As I was leaving the town on my recent visit, I got caught up in the maze of one-way streets full of twists and turns, which on the third and fourth go-round I knew to be wrong a split second after the bend without any hope of turning back, only to start the serpentine path all over again. When I heard the telltale signal that my navigation system was rerouting itself for the umpteenth time, I made a U-turn and dawning on me in the middle of the maneuver that the street may have been one-way, I rolled down my window and asked the three young women staring at me with their mouths agape, who confirmed that it was indeed a senso unico. I would never find my way out, they said. Perhaps they had already witnessed my previous passes. They were out for a passeggiata and offered to lead me, so they climbed in and off we went. I asked how they would get back. We need the exercise, they laughingly responded. At a certain point, poised at a crossroad, an older man in a car with the right of way stopped and beeped. Hmm… should I go? One of the women piped up with, it’s my uncle! He was curious what they were doing in the foreigner’s car. We were on the edge of town. I could easily have found my way, but he insisted on leading me through to the highway. So I waved goodbye to the ladies, who continued their passeggiata.

visit San Giovanni in Fiore

San Giovanni in Fiore souvenir

Visit San Giovanni in Fiore on my new tour Traditions and Food of Calabria –
don’t worry, I’m not driving!

Calabria book

Read about a wonderful Sangiovannese artist who carries on local traditions in my post Textile Artist Domenico Caruso, and about other Calabrian cities on my blog: Visit Reggio Calabria, Cosenza: Old and New and Amantea: A Seaside Attraction.

Calabria bookExplore the entire region in the toe of the boot in Calabria: The Other Italymy non-fiction book about daily life, history, culture, art, food and society in this fascinating area of South Italy. It’s available in paperback and e-book versions.

Connect on social media: “Like” Calabria: The Other Italy’s Facebook page, follow me on Karen’s Instagram and Karen’s Twitter for more beautiful pictures and information. Or join me on a small-group Calabria Tour!

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Comments 23

    1. Post

      San Giovanni in Fiore has a lot to offer and is actually much bigger than a village – it’s a good-sized community, particularly for the mountains. In fact, it’s Italy’s most populous town over 1,000 meters (3,280 feet).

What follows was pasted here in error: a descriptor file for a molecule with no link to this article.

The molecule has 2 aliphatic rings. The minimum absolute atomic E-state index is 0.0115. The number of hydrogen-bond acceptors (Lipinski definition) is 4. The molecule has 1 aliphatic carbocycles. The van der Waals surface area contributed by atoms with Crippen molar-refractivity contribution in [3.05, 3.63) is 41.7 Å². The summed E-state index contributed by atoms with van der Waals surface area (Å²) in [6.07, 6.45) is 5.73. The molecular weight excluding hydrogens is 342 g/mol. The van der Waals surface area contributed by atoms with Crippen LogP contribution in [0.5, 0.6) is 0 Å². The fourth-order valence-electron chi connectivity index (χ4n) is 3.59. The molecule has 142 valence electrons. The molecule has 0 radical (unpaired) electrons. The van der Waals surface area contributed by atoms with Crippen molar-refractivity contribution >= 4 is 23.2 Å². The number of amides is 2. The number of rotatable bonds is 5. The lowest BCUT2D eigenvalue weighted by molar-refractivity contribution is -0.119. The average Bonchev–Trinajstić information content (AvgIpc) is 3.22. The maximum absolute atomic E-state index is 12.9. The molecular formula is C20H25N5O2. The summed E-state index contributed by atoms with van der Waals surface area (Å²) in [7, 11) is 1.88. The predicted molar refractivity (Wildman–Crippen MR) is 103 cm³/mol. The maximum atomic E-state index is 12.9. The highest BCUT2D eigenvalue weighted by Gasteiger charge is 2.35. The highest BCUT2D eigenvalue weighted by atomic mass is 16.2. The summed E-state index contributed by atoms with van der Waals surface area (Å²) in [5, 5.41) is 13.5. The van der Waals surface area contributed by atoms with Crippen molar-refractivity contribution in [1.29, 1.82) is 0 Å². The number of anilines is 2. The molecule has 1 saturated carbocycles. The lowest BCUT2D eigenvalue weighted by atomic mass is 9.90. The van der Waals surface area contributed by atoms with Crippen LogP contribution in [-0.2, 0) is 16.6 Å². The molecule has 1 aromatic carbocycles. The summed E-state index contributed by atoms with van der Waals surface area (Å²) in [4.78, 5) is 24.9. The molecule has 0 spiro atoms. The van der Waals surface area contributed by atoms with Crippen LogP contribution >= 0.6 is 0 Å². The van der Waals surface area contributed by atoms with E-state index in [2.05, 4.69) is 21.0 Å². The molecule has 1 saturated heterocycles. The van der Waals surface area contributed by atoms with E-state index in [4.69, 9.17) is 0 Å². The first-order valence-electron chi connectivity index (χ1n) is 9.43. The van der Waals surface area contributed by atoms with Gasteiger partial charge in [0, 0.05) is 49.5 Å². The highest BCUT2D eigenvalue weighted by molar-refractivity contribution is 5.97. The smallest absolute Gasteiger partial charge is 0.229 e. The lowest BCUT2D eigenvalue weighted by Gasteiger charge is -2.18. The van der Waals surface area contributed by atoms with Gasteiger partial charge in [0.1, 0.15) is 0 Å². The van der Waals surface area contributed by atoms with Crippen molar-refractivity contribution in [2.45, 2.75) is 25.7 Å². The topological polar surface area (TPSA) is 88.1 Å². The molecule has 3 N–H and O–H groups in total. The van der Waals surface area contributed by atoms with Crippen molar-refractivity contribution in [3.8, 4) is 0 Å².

1. Hi Karen! San Giovanni in Fiore has such an interesting history. It seems as if you could spend days there exploring. I had not thought of a connection to the West Virginia mining disaster. How tragic for the workers and their families from San Giovanni. Thanks for sharing these stories. I may be trying a new recipe, too!

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      Yes, it’s incredible how the communities are bound together even today. The above statue was erected in 2003, almost 100 years after the Monongah disaster. And I can recommend the sliced, grilled sausage with melted cheese on top – so simple and so tasty. Of course, the local ingredients put the dish over the top.

  2. My paternal grandparents were Sangiovannese; Mio Nonno worked in West Virginia coal mines at that time, but a different one than that where his paesani were killed. My surname was common in San Giovanni in Fiore, like Smith or Jones in the USA.

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      Wow, so close to the tragedy, and so many children who grew up without fathers or who were never born at all. Thanks for sharing your connection.

    2. Good morning. I am reading about San Giovanni in Fiore which was my paternal grandparents home. They too emmigrated to West Virginia as a coal mining family in the early 1900’s and eventually to Detroit where I was born. I’m visiting Southern Italy in October and would love to converse with you.
      Lou Laratta

  3. My family is from Calabria and though my uncles visited in the 80’s no one else has gone back- I’m just starting a trip )